A redrawing the boundaries of the Little Thornapple River Drain is in progress. Previously drawn along property lines, the drain’s lines will now be based on topography using the latest in technology.
Paul Forton, project manager for the Spicer Group, reported on the project to the Little Thornapple River Intercounty Drain Board last week.
The new technology, LiDAR or Light Detection and Ranging, uses pulsed laser light to measure distances to the earth.
The difference in return times and wavelengths of the laser are used to make digital 3-D pictures of the targets. Airplanes with LiDAR fly over an area and gather information that is backed up by field work, Forton said.
The state has completed its work with LiDAR. With the final data, architects will be in the field from now until late spring verifying the lines, working around the firearm deer season. Most of their work can be done from their cars.
The LiDAR method delivers more accurate drain district lines than what officials believe was last done on the Little Thornapple River Drain in the 1930’s, Forton said.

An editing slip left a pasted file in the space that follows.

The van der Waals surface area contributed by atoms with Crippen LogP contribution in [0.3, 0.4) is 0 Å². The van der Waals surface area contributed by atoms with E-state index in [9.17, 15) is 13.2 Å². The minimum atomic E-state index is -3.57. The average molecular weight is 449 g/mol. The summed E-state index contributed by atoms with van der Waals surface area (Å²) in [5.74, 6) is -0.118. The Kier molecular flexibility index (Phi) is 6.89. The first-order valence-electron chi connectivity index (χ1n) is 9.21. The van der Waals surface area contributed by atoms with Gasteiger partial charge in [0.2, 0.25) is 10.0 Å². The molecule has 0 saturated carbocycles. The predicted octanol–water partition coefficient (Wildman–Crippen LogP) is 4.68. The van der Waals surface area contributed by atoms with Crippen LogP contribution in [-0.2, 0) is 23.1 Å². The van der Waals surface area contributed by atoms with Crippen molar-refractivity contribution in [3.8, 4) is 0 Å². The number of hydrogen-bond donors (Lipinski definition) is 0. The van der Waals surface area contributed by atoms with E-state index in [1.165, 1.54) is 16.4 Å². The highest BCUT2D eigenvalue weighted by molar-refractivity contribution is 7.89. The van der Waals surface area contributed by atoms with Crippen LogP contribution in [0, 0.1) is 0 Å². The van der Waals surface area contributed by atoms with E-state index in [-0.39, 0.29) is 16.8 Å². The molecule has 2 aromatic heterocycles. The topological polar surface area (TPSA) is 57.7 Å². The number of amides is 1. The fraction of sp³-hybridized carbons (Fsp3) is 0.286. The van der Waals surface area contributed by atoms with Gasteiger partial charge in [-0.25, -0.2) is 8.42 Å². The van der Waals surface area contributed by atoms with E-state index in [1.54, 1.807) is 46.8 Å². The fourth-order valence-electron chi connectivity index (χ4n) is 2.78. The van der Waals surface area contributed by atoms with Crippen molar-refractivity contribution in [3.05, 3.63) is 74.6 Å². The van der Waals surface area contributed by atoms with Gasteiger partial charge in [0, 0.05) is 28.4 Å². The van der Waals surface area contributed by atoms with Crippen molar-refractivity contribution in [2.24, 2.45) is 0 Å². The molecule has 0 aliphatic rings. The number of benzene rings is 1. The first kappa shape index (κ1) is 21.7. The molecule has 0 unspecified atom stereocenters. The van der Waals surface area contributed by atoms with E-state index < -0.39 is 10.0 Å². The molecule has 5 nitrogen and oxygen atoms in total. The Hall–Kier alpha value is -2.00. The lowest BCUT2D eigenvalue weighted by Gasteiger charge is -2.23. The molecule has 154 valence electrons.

“Now, with excellent, accurate data, we can make sure there no overlap or gaps…amazingly enough, they are not perfect, but the old figures are first class.”
The folks identified as in the newly defined drain district will be assessed for drain work, which will change the status for some, he said. They will also run into places where part of a property will be assessed and other parts of the property may not be in the drain district and will not be assessed.
“We’ll have the latest data and contour information and property information…at the end of the day, it will be accurate and correct.”
In April or May of 2019, there will be a public hearing for the public to inspect the maps; everyone affected will be notified by letter, so they will know when the meeting will be held.
Kent County Drain Commissioner Ken Yonker said the process is not unusual, it’s happening all across the state. “When they come across it, they do it as it comes up.”